Study Finds That Markets Are Key To Retaining Southern Forests
Study Finds That Markets Are Key To Retaining Southern Forests – Forests Increase Despite Near-doubling Of Harvest And Population –
It is possible to “have your cake and eat it too,” at least when it comes to retaining healthy, well-managed forests. So says a groundbreaking study by Charlotte-based Forest2Market in its just released review of forestland across the southern U.S. from 1953-2015 – Historical Perspective on the Relationship between Demand and Forest Productivity in the US South.
“Forest2Market’s new study proves what many of us in the forest sector have said for years — robust markets are the key to keeping forests as forests, “says Carlton Owen, President and CEO of the U.S. Endowment for Forestry and Communities (Endowment). The Endowment joined Drax Group and the National Alliance of Forest Owners in supporting the in-depth review that should be welcome news to those who care about forests of all types. Among the findings:
- The amount of timberland – land in forests available for management – increased slightly over the past 60 years to almost 200 million acres, even in the face of rapid population growth that roughly doubled over the same period.
- Harvests to make the lumber, paper, chemical, and energy products desired by a growing population essentially doubled in 1996 to more than 10 billion cubic feet before falling back to just less than 9 billion cubic feet in 2015, while standing forest inventory – tree volume remaining in the forest – increased by more than 100%.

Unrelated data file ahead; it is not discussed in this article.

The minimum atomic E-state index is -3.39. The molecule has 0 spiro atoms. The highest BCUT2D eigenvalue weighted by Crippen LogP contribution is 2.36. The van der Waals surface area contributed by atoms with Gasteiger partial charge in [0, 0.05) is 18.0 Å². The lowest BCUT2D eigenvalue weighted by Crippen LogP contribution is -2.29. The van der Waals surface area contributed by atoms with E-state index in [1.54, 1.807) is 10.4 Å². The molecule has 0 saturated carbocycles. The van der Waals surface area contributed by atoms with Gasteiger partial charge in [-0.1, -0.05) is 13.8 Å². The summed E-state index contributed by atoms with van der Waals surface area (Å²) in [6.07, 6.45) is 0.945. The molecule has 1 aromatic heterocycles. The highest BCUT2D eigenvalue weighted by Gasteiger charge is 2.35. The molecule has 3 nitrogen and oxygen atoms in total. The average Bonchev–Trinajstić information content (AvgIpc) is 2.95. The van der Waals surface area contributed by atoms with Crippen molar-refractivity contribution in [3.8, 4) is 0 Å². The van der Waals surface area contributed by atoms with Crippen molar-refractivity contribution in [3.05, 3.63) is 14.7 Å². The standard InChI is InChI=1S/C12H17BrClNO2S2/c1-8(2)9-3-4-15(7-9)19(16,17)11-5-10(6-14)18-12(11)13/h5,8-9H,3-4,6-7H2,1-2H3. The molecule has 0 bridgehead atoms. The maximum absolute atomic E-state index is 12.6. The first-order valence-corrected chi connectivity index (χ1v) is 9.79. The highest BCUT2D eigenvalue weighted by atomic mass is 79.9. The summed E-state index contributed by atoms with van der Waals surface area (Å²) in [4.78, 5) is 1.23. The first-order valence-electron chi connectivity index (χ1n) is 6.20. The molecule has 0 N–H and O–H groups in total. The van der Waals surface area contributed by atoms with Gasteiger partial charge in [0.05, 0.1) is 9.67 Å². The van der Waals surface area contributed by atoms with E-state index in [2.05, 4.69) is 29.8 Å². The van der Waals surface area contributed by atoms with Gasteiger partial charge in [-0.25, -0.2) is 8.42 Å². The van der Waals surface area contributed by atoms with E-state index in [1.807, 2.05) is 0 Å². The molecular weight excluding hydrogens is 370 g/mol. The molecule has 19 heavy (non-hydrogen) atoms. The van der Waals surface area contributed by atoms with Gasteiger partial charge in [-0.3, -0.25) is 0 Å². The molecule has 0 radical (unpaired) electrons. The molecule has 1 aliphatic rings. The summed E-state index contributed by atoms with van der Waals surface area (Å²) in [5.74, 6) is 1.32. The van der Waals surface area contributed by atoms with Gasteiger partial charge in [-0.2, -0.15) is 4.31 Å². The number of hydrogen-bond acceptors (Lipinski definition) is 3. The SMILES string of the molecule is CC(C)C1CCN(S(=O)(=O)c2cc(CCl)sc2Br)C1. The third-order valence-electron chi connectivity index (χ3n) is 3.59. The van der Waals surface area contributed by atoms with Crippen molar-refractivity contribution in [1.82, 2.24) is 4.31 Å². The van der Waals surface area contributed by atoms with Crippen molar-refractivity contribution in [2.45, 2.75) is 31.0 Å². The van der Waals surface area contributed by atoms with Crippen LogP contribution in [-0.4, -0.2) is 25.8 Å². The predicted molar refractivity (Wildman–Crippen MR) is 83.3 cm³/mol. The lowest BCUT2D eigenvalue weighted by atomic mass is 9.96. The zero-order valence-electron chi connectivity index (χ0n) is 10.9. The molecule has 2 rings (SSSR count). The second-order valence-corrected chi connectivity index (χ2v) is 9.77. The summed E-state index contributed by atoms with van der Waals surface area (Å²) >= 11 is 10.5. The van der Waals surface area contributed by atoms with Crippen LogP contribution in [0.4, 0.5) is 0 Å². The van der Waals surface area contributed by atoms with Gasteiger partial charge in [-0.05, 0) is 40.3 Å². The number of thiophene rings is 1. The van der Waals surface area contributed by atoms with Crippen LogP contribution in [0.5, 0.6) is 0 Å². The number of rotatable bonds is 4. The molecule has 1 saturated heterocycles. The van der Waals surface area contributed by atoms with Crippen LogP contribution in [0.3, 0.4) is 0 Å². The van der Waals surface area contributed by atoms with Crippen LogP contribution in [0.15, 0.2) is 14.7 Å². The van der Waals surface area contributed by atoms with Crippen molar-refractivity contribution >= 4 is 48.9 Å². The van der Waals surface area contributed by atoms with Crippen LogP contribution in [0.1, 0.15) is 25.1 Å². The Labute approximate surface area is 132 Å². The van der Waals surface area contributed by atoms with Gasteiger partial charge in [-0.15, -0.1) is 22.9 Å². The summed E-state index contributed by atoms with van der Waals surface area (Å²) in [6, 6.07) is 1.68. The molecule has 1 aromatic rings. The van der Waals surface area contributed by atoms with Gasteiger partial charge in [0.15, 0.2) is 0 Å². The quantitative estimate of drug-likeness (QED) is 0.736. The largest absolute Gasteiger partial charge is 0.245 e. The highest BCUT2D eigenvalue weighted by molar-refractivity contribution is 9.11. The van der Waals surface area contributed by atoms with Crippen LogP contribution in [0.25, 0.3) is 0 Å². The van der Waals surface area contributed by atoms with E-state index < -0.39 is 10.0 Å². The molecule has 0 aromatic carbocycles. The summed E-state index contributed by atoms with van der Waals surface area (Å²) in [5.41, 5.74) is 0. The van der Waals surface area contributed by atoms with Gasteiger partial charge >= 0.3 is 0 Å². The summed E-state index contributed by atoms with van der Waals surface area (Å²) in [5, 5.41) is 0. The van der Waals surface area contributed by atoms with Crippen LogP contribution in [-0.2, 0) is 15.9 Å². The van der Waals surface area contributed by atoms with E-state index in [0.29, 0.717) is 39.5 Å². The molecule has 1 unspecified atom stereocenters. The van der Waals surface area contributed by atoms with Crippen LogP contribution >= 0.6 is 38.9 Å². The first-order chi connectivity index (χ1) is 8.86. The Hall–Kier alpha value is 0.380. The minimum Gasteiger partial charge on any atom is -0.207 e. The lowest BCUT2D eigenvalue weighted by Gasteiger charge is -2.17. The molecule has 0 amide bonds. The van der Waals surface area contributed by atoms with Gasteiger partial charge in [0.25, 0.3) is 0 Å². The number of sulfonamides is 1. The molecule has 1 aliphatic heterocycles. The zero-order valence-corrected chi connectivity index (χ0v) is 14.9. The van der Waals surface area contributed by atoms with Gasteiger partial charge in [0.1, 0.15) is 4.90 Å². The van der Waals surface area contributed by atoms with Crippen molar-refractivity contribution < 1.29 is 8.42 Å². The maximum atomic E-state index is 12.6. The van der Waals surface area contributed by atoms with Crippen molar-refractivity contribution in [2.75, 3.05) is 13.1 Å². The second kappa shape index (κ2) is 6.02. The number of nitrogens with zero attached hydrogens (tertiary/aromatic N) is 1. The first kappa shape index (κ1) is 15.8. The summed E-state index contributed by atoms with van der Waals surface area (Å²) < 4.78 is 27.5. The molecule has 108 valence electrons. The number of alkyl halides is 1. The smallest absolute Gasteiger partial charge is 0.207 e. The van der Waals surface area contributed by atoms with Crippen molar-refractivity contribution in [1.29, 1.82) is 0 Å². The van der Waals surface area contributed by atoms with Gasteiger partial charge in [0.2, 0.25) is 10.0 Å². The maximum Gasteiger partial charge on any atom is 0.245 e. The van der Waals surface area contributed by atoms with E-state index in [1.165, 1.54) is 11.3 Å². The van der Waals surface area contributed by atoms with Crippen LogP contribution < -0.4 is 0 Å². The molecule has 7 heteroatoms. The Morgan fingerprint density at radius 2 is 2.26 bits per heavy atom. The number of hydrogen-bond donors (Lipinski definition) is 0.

- This near-magical feat – retaining forest acreage and increasing forest productivity, despite doubling forest harvest to meet product demand from a rapidly increasing population – is the result of research investments by industry and federal/state natural resources agencies and the commitment of forest owners to practice active management.“While these results may seem counter-intuitive at first glance, they make sense,” Owen noted. “The bulk of southern forests are owned by families. Most of these families need income from their forests to pay for taxes and other life-expenses. When there are strong markets for forest products, there is incentive to keep forests and ensure their health.” A surprising threat to forest retention is poor markets. Reduced demand for forests products means less incentive to retain forests.Despite this good news about the state of our forests, it isn’t time to rest on our laurels,” continued Owen. “The south’s population is growing faster than much of the nation with urban area growth in the south exceeding 60% as compared to other parts of the nation where it is 45%.”
This study confirms that the real threat to the south’s forest is neither markets nor periodic timberharvests; rather, it is rapid urbanization. “We are currently working on a study with the Forest Servicethat should serve to complete the other half of the puzzle,” says Owen. “That work looks at lands that have been added to the public estate as parks or public forests and still others that have forever been protected from development via voluntary conservation easements.”
To view the report and associated summaries:
For more information contact:
Carlton N. Owen, President & CEO, 864-233-7646, email@example.com
The U.S. Endowment for Forestry and Communities (the Endowment) is a not-for-profit public charity working collaboratively with partners in the public and private sectors to advance systemic,transformative, and sustainable change for the health and vitality of the nation’s working forests andforest-reliant communities – www.usendowment.org